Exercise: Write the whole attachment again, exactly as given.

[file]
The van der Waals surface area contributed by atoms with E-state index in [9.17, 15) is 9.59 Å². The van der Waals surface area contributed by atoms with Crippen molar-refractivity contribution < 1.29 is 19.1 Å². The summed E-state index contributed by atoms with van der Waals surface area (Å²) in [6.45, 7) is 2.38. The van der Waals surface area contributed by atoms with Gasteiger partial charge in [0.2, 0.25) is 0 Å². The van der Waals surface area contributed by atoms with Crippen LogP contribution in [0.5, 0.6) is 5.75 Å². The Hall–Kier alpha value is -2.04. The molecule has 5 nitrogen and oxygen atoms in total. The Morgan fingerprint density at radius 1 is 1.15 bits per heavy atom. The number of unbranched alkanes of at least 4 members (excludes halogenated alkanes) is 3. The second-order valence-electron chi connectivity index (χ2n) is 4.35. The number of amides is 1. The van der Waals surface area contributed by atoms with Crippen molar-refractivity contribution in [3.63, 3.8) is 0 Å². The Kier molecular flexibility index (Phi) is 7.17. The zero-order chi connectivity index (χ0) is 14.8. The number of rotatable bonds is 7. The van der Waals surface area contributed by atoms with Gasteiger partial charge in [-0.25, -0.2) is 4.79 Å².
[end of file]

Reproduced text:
The van der Waals surface area contributed by atoms with E-state index in [9.17, 15) is 9.59 Å². The van der Waals surface area contributed by atoms with Crippen molar-refractivity contribution < 1.29 is 19.1 Å². The summed E-state index contributed by atoms with van der Waals surface area (Å²) in [6.45, 7) is 2.38. The van der Waals surface area contributed by atoms with Gasteiger partial charge in [0.2, 0.25) is 0 Å². The van der Waals surface area contributed by atoms with Crippen LogP contribution in [0.5, 0.6) is 5.75 Å². The Hall–Kier alpha value is -2.04. The molecule has 5 nitrogen and oxygen atoms in total. The Morgan fingerprint density at radius 1 is 1.15 bits per heavy atom. The number of unbranched alkanes of at least 4 members (excludes halogenated alkanes) is 3. The second-order valence-electron chi connectivity index (χ2n) is 4.35. The number of amides is 1. The van der Waals surface area contributed by atoms with Crippen molar-refractivity contribution in [3.63, 3.8) is 0 Å². The Kier molecular flexibility index (Phi) is 7.17. The zero-order chi connectivity index (χ0) is 14.8. The number of rotatable bonds is 7. The van der Waals surface area contributed by atoms with Gasteiger partial charge in [-0.25, -0.2) is 4.79 Å².